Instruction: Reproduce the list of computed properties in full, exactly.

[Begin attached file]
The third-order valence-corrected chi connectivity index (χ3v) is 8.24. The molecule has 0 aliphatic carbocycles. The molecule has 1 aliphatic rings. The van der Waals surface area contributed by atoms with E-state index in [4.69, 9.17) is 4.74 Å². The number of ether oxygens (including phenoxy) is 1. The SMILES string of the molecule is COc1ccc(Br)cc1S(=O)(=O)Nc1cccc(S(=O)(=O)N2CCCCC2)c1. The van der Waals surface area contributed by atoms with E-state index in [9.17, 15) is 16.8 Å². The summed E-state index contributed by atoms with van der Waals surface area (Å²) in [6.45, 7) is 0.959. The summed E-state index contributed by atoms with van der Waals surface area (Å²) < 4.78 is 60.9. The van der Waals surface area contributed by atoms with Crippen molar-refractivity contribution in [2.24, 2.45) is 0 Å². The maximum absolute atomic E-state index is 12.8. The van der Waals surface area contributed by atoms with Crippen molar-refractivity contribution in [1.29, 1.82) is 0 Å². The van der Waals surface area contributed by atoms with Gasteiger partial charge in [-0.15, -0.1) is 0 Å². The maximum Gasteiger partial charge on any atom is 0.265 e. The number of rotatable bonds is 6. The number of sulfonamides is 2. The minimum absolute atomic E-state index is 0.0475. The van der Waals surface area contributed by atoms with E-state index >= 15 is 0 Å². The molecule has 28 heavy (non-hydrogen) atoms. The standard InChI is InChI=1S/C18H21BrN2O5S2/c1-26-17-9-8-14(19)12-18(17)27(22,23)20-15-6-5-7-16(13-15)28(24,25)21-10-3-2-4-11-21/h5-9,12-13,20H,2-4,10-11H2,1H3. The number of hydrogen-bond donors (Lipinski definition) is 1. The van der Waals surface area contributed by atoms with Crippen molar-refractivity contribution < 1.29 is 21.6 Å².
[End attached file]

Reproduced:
The third-order valence-corrected chi connectivity index (χ3v) is 8.24. The molecule has 0 aliphatic carbocycles. The molecule has 1 aliphatic rings. The van der Waals surface area contributed by atoms with E-state index in [4.69, 9.17) is 4.74 Å². The number of ether oxygens (including phenoxy) is 1. The SMILES string of the molecule is COc1ccc(Br)cc1S(=O)(=O)Nc1cccc(S(=O)(=O)N2CCCCC2)c1. The van der Waals surface area contributed by atoms with E-state index in [9.17, 15) is 16.8 Å². The summed E-state index contributed by atoms with van der Waals surface area (Å²) in [6.45, 7) is 0.959. The summed E-state index contributed by atoms with van der Waals surface area (Å²) < 4.78 is 60.9. The van der Waals surface area contributed by atoms with Crippen molar-refractivity contribution in [2.24, 2.45) is 0 Å². The maximum absolute atomic E-state index is 12.8. The van der Waals surface area contributed by atoms with Crippen molar-refractivity contribution in [1.29, 1.82) is 0 Å². The van der Waals surface area contributed by atoms with Gasteiger partial charge in [-0.15, -0.1) is 0 Å². The maximum Gasteiger partial charge on any atom is 0.265 e. The number of rotatable bonds is 6. The number of sulfonamides is 2. The minimum absolute atomic E-state index is 0.0475. The van der Waals surface area contributed by atoms with E-state index >= 15 is 0 Å². The molecule has 28 heavy (non-hydrogen) atoms. The standard InChI is InChI=1S/C18H21BrN2O5S2/c1-26-17-9-8-14(19)12-18(17)27(22,23)20-15-6-5-7-16(13-15)28(24,25)21-10-3-2-4-11-21/h5-9,12-13,20H,2-4,10-11H2,1H3. The number of hydrogen-bond donors (Lipinski definition) is 1. The van der Waals surface area contributed by atoms with Crippen molar-refractivity contribution < 1.29 is 21.6 Å².